Dear Uncle Duffy
My husband Enrique got knocked flat on his keester when he tried to run though the invisible dog fence with Barnaby's (Barnaby is our German Shepherd) collar on. He claims he was just testing the collar to see if it worked OK. I'm beginning to wonder if there isn't some part of his brain that is not functioning correctly. (He does come to dinner when I ring the bell). Do you think he needs to see a psychiatrist?
—Worried in Cherry Hill
Enrique sounds like a keeper – whether you want to or not. Heck you can keep him home just by telling him that the collar is a new cool manly necklace you bought him. After the 83rd zap he’ll sub-consciously decide never to venture out again. Uncle Duffy once had a friend in Scottsdale who had an invisible fence, but liked to carry her dog around the house. She always tried to carry the dog through the fence and couldn’t understand why he tried to bite her all the time. True story!
Dear Uncle Duffy
What is all the fuss about football? The game makes absolutely no sense what-so-ever to me. It looks like a bunch of animals running up and down thumping their chests and doing silly dances. Am I missing something here or is football just over-rated?
—Rather be shopping in Corrales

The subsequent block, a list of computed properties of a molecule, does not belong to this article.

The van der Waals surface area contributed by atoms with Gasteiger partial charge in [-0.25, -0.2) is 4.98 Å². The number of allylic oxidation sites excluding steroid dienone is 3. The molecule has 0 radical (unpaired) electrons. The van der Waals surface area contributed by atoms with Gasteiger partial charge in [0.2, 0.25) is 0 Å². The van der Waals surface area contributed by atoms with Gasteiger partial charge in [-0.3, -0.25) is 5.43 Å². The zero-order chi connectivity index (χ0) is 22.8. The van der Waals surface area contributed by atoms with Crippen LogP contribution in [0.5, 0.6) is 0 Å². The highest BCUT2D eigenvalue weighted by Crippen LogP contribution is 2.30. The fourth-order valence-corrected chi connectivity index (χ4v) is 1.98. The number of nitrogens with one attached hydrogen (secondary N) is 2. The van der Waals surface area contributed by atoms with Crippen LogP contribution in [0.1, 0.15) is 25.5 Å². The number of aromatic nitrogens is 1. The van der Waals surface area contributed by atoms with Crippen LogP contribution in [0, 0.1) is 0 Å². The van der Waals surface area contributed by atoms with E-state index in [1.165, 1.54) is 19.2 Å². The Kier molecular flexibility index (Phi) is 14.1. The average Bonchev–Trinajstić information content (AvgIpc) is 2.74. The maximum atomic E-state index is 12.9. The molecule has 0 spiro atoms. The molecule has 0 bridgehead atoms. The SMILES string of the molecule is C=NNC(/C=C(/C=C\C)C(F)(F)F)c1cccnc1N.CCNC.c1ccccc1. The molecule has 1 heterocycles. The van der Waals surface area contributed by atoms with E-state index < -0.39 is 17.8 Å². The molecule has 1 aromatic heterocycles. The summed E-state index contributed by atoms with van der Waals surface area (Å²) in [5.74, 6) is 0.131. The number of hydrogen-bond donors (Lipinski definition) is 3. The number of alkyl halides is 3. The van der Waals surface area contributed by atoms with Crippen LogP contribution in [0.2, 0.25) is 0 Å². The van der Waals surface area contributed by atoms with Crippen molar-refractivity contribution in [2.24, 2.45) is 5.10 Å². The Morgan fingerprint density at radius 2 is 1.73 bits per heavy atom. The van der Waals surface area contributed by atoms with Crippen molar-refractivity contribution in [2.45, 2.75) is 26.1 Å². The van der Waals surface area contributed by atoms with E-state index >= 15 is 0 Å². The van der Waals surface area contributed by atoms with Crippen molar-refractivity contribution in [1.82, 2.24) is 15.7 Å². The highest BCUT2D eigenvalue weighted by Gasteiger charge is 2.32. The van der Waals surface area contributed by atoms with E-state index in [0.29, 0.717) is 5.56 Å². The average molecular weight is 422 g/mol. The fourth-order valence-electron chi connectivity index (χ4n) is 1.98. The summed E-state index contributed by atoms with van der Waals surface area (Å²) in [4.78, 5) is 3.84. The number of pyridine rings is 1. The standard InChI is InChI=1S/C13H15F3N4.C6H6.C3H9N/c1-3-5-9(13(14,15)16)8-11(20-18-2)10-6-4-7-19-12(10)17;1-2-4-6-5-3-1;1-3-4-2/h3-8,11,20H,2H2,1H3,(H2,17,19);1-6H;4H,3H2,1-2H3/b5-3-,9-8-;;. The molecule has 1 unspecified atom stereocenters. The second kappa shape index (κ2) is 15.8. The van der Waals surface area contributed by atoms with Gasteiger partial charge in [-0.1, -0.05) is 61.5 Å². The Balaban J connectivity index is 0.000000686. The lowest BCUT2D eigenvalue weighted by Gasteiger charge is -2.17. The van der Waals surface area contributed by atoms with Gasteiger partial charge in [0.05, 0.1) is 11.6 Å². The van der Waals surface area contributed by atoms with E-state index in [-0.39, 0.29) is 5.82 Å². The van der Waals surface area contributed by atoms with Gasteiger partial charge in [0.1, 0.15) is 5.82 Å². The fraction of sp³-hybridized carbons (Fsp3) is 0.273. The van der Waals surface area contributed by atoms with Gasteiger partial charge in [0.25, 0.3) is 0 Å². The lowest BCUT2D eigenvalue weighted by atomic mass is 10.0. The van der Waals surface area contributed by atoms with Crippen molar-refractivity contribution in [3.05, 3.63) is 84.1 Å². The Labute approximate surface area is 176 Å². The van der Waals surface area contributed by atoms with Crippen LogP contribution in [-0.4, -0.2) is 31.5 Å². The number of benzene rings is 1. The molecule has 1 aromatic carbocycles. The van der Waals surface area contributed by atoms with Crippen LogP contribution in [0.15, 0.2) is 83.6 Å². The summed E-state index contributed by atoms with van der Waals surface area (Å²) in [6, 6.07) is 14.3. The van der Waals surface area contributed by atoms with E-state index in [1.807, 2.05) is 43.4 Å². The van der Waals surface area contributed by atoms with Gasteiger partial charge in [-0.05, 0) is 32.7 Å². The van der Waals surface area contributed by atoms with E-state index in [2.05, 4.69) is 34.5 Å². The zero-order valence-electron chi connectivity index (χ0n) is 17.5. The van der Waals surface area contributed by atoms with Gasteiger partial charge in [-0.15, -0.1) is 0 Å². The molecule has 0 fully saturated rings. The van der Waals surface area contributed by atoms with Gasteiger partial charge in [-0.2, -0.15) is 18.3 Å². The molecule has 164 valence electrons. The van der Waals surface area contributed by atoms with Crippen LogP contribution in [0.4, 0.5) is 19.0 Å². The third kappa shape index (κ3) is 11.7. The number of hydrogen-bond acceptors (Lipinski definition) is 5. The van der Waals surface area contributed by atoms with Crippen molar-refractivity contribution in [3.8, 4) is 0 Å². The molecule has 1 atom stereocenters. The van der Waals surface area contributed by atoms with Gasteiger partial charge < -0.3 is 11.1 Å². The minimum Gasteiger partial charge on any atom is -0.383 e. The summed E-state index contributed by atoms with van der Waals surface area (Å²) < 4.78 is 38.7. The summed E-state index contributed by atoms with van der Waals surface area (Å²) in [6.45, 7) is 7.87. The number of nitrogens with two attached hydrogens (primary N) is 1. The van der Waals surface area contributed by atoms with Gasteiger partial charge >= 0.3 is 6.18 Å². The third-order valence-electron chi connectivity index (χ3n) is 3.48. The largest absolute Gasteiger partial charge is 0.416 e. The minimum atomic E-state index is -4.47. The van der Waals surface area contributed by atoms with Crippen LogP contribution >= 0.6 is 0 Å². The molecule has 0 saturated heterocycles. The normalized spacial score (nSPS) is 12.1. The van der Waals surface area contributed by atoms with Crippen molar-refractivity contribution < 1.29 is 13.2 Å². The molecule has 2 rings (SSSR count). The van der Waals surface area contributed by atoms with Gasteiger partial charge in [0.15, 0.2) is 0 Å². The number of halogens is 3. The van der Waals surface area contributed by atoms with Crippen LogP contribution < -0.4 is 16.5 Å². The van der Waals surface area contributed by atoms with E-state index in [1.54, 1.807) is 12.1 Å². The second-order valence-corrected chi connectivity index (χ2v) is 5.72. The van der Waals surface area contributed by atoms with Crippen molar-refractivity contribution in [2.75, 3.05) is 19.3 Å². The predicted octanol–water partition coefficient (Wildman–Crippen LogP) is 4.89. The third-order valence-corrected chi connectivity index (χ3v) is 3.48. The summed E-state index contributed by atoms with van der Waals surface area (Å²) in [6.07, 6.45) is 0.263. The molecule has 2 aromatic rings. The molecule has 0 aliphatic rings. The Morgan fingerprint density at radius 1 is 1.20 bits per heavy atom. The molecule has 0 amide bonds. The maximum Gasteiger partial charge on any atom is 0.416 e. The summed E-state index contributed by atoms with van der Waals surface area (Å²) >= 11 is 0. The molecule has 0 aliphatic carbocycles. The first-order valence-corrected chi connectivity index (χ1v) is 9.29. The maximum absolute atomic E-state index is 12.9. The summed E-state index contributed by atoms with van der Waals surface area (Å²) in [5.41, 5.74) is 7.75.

Dear Rather (any relation to Dan?),
My father was an immigrant from Belarus. To the day he died he could never understand football. He used to tell me in his Belarusian accent, “Vy don’t zey jahst gif everyone a ball so they’d stop fighting over it”. Me, I love to watch football and I agree that the silly dances and thumping of chests and macho bravado ruin the game. So is the pointing in the sky when one moron scores a touchdown because the other moron (who had also pointed up to the sky) missed an assignment. I like to think God has better things to do with his time than to root for the Raiders against the Buccaneers. Maybe he doesn’t. Let’s face it, these guys are not really from Tampa (there is no city called Tampa Bay, leastwise, not in the Tampa Bay area) or Oakland, it’s just one corrupt corporation against another, so rooting for one city team is like cheering on Sears against Dillards. And, by the way, if I may continue my rant, did you ever notice that all of these former football players end up the rest of their lives crippled and even more slow-witted than they’d be if they didn’t get their heads pounded every weekend by 400 pound dyslexic behemoths.